If you refrain from paying taxes, you could prevent someone else from being awarded an education, by disobeying the law and civil servants you could add to the increase in crime that would violate someone else’s right to safety, and so forth. For every right that you lay claim to, you also have an inherent responsibility to prevent the violation of this right in someone else. Right and responsibility cannot be separated. It is only by the fulfilment of a responsibility that a right can be respected. Without the one, it is unlikely that we will have the other. Without that balance, our society will descend into chaos, discrimination, inequality and injustice.

If even one group of society insisted upon the recognition of a right without obeying the responsibilities that go along with the entitlement to rights, then there would be imbalances that would grow exponentially and spread to taint more than just the original issue. To lay claim to even one right, we must fulfil the responsibility of preventing the violation of all basic rights.

Unfortunately, this imbalance between those who lay claim to their rights, and those who fulfil the responsibilities inherent to those rights exists in most societies. This begs the question: are we still entitled to our basic rights if we disregard the inherent responsibilities that are linked with them?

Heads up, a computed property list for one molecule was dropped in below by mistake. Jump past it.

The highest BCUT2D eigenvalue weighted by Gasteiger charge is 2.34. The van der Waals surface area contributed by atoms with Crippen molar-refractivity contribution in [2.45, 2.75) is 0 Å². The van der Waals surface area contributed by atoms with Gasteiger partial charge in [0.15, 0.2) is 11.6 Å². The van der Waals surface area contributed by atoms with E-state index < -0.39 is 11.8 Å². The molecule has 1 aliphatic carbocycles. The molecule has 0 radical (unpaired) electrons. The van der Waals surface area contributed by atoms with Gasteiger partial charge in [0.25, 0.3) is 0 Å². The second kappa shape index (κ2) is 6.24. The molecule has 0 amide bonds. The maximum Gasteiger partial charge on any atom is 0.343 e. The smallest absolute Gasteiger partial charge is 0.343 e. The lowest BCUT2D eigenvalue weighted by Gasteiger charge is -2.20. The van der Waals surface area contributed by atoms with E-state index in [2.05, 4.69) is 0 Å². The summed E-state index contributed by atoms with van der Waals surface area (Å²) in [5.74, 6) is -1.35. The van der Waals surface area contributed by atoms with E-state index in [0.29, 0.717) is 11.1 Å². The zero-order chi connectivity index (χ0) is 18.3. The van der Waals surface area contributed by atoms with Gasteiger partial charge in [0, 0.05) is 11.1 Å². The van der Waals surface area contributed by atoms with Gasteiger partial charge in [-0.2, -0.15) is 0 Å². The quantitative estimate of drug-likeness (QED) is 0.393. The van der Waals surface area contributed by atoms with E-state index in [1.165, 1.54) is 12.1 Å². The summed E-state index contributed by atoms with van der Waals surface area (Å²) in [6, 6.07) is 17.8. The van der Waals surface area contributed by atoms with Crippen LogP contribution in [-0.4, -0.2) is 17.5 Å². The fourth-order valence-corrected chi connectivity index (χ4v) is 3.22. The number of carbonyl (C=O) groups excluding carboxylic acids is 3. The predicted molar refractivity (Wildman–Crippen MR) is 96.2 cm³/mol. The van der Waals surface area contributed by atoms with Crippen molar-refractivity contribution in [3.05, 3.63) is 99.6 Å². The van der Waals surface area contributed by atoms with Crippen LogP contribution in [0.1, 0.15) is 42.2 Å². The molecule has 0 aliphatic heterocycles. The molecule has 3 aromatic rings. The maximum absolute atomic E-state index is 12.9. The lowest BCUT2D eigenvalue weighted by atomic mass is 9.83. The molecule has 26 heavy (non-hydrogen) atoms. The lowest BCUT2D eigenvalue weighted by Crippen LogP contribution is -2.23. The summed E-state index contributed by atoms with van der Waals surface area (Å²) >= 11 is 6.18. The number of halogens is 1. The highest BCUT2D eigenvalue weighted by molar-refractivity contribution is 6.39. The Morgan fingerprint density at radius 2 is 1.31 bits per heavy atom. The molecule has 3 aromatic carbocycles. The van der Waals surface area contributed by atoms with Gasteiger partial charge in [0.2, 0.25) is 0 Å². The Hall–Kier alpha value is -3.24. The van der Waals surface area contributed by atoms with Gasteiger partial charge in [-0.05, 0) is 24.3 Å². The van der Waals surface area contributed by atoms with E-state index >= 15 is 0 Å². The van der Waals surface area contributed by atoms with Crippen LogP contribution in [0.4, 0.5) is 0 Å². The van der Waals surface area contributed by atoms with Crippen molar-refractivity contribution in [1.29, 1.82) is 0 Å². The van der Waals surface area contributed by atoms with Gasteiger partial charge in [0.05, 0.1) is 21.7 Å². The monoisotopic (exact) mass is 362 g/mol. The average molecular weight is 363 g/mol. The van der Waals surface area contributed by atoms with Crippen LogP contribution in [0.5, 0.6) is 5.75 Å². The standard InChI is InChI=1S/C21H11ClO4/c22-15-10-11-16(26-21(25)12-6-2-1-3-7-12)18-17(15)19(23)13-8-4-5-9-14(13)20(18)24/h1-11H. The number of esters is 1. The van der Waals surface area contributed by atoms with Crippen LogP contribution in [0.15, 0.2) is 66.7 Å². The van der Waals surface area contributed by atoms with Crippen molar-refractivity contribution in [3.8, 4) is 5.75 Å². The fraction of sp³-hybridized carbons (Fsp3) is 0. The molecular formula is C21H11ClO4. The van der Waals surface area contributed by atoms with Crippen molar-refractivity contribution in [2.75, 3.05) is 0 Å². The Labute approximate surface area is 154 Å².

If you violate someone else’s right to life by murdering them, are you still entitled to the right to life? If you violate another person’s right to property by stealing from them, do you still have the right to property?

The answers to these questions are heavily disputed in all societies…

This does, however, give way to a more complex question: does the pursuit of one right justify the violation of another?

For example, the students in South Africa are protesting for free education. As part of their demonstrations, they have refused to protest peacefully (as is their right) and have instead resorted to violence and aggression by the destruction of property, assaulting others and by preventing others from attending their tests and classes (thus violating the right to education others have).

Does the cause justify the means?

There is no easy answer, and much like the topic of the legality of abortion, I am sure every person will have their own opinion on the matter. I personally do not believe that any one person nor their cause can ever justify violating the rights of someone else, but neither am I entirely convinced that the violation of someone else’s rights should lead to the forfeiting of one’s own rights.

It is just not that simple.

There are some rights that should never be violated, not in any case nor for any cause, such as the right to life, the right to equality, the right to freedom and the right to choice. But should the violation of a ‘minor’ right, such as the right to property, cause one to forfeit one’s ‘major’ rights, such as the right to life? Then again, should the violation of someone else’s right to life still result in the entitlement of the guilty party’s right to life?

This is a matter that could lead to decades’ worth of debate and discussion. There is a shortcut, though.

No matter who or where you are, and what you are doing… you should remember the responsibility you have to preventing the violation of your fellow man’s rights before you consider laying claim to your own.

If we all keep on claiming and insisting upon the numerous benefits we believe should be bestowed on us because of our rights, with none of giving through the fulfilment of our responsibilities… taking and taking and taking… with no one giving… it will not end well.

Published by Lize M Franken